Bridge St blues cop a caning

01:00, Jul 09 2014
Lauren Lewis
OFF-COLOUR: Lauren Lewis from Cardells hairdressers says she isn't a fan of the blue stripes.

The verdict is out and the Bridge St blue stripes have failed to win the praise of the public, but businesses still want the Nelson council to continue upgrading the street.

The central Nelson street has been getting a makeover with a $214,000 price tag paid for by Nelson City Council.

This covered the design, supervision and enhancements to the street lighting, spot lighting and bud lighting of trees as well as seating planters, bike stands and blue stripes painted along the footpath.

The new look was unveiled last week. with the design work being carried out by Nelson landscape architect firm Canopy aiming to create a safer area and to brighten up the street - the blue lines were part of this, reflecting the Tasman Sea and Nelson's coastal location.

But, rather than winning praise the blue lines painted along the footpath have attracted heavy online criticism.

A Nelson Mail poll found 86.9 per cent of 657 voters thought the blue lines were pointless, 5.8 per cent said they were pretty, and 7.3 per cent did not know.


It was hard to find one positive comment out of the 114 posted on Facebook, with many complaining about it being a waste of ratepayer money when there were more demanding needs.

A few voices supported the design, with one young commenter saying it was good to see something "edgy" happening in the city, and another woman said it brightened up a "dark and seedy" part of town.

Bridge St businesses the Nelson Mail spoke to supported improving the street, with most in favour of the planter boxes, seats, and bike stands, but few favoured the stripes.

Manager of Bridge Street Collective cafe Mandy Preston said she liked the contemporary improvements and the design had got people talking.

"I think Bridge St is looking better than Hardy St now," but the consensus from customers on the stripes was negative, she said.

Lauren Lewis, from Cardells hairdressers, hated the blue stripes as they "were so far off the mark" and a poor use of money.

The planter boxes were appreciated, but she wanted more trees along the street, with it being transformed into well-lit open area attractive to young professionals.

Rockshop employees said there were a number of jokes going around about the stripes - were they an obstacle course for Saturday night drunks or giving direction for where to vomit?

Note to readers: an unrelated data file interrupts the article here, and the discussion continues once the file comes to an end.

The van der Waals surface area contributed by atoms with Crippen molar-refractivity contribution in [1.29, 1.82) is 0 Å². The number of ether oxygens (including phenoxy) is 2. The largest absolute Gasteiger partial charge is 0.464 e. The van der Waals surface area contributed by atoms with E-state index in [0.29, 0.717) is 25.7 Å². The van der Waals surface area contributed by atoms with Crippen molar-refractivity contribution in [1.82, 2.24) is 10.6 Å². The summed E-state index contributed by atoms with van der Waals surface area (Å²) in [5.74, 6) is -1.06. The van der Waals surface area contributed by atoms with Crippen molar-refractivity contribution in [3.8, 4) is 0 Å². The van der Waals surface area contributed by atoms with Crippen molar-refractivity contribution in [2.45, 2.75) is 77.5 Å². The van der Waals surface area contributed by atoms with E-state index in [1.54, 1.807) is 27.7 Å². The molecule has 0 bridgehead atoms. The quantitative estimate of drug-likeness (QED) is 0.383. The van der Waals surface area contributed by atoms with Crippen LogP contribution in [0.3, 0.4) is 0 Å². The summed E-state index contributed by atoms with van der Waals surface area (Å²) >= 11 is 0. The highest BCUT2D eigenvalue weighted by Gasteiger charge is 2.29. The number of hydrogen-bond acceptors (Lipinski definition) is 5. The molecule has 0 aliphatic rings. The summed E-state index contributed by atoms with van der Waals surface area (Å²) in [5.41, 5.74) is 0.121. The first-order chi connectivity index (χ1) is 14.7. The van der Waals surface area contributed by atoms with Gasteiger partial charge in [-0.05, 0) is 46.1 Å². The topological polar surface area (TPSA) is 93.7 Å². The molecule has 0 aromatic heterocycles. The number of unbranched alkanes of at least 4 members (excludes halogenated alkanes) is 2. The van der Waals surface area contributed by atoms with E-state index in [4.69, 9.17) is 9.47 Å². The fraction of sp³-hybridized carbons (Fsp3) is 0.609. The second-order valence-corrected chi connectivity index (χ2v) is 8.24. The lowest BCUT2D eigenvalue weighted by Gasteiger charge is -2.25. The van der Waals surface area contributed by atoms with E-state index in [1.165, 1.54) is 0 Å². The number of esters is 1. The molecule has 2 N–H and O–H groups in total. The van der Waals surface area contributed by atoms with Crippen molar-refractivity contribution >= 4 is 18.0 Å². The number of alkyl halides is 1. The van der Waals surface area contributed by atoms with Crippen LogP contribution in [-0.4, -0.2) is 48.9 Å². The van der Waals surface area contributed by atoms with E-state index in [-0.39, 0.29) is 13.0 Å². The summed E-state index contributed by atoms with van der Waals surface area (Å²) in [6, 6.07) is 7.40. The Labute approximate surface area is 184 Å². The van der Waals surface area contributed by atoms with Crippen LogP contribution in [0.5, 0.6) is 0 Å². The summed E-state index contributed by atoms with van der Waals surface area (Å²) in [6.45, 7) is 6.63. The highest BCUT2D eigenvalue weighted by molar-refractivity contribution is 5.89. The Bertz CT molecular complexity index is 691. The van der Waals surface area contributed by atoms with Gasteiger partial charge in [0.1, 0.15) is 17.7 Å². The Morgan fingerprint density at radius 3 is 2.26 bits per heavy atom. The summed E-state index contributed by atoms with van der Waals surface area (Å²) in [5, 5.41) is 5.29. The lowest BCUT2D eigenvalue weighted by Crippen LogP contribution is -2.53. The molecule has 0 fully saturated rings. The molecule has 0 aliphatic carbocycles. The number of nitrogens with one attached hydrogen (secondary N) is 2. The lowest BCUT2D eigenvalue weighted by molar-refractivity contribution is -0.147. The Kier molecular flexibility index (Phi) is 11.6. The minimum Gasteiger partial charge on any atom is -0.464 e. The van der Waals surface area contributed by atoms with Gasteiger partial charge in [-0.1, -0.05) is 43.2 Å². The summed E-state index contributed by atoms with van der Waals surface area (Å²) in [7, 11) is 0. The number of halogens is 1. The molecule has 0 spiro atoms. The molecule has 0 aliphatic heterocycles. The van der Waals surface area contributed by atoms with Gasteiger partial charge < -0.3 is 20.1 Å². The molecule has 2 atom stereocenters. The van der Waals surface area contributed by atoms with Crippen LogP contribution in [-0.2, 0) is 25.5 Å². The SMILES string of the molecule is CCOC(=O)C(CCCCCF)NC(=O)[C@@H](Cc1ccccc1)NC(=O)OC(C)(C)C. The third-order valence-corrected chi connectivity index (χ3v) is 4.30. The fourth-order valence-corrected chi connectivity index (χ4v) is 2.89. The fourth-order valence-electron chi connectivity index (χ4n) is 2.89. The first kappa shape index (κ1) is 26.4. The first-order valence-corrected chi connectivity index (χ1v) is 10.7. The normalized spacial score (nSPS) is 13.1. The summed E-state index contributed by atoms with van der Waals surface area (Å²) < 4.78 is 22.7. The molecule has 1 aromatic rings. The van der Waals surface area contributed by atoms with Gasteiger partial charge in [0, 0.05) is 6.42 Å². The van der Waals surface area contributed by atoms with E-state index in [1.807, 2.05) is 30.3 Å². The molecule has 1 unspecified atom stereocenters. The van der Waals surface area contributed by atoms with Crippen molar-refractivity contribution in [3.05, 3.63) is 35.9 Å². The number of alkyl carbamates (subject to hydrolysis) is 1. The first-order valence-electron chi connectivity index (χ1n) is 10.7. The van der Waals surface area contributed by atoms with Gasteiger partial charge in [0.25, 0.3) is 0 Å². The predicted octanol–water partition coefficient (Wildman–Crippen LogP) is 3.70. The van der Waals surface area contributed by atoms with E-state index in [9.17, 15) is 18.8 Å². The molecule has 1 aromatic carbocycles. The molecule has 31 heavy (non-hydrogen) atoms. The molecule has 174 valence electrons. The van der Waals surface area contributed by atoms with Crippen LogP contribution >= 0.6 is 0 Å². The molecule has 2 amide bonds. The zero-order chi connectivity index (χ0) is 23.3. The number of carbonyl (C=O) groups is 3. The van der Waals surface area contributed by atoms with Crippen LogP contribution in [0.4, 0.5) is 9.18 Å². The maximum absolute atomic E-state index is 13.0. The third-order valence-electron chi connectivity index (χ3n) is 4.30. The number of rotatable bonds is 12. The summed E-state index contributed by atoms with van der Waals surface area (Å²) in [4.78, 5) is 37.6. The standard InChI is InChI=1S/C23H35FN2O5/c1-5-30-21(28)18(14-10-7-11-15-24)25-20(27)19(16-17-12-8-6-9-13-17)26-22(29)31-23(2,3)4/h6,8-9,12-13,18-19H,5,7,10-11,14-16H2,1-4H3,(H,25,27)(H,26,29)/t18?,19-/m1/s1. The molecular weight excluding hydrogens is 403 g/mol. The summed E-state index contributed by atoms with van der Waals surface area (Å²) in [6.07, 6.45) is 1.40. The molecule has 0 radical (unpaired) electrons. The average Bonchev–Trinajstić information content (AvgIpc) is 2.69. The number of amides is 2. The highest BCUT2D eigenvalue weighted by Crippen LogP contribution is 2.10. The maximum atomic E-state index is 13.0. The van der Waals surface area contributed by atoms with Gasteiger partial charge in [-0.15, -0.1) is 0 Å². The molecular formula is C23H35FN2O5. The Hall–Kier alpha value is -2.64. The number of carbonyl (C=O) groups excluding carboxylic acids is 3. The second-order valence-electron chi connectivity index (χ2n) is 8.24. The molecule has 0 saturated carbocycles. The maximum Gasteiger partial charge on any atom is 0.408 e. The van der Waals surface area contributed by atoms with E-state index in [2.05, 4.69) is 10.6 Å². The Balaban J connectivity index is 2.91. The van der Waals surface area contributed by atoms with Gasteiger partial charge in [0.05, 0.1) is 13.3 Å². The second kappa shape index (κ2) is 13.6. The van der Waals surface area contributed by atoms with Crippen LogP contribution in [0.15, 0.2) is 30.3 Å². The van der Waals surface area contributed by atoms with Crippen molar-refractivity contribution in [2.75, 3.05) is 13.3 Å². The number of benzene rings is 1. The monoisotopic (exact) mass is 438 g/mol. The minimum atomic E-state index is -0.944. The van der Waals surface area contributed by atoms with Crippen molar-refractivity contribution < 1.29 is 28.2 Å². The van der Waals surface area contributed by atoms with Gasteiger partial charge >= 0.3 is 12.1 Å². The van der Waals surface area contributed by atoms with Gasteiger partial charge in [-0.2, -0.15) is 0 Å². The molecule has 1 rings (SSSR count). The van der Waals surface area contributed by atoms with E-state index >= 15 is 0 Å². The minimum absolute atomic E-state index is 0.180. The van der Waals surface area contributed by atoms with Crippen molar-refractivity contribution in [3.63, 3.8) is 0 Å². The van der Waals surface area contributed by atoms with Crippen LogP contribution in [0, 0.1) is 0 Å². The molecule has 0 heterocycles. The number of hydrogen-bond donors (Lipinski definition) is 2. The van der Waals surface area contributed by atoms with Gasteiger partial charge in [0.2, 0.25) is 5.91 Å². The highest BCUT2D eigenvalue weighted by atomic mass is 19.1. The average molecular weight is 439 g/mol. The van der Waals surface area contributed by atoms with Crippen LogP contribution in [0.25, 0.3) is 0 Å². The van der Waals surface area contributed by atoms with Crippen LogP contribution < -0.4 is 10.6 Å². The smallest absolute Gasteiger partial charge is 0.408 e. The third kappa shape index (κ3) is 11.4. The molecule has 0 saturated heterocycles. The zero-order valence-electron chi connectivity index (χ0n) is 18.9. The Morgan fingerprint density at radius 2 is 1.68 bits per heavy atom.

They said there had been little consultation by the council about why they were doing the design and how it fitted into the greater vision for Bridge St.

The council plans to spend another $200,000 to improve the crossing points at the junction of Bridge and Alma streets.

City councillors who approved the design are divided on the Bridge St development.

Brian McGurk said the improvements were "underwhelming" as he had expected more for the amount being spent.

He said clutter encroaching on the footpath outside businesses needed to go, Alma Lane should be turned into a pedestrian walkway only, and buildings needed to be brightened and opened up, with more street lighting and the footpath evened out.

McGurk said people had been asking for the street to be improved and for a more vibrant city centre, but more could be done to turn the "fairly bleak" section between Collingwood St to Trafalgar St into a nicer area.

Councillor Gaile Noonan said she was called away when plans were being decided on and only saw them briefly, but she was concerned about the upkeep, especially the white seats.

She said these were already looking grubby and the blue lines confused her, but she had talked to young people who liked the design and were positive about the street's development.

Councillor Matt Lawrey is right behind the new look..

"It's a step up on what was there before. That part of Bridge St had been reduced to a dingy and depressing part of town by bars and other businesses that seem obsessed with painting everything black. People told us they wanted us to brighten up the area and that's what we've done," he said.

He said it might not be to everyone's flavour, but he enjoyed seeing people sitting and chatting on the "funky new seating and using the brilliant new bike stands" and he did not think anyone would argue against the planters being a good addition.

He called for more street art and groovy lights.

"I say that running a city is a tricky business and if we only ever spent money on drains and roads, it would be a tragically boring place. I would also like to add that the wailing and gnashing of teeth that this has produced in some quarters suggest some Nelsonians really need to try to focus a little more on the good things in life and spend less time online."

The Nelson Mail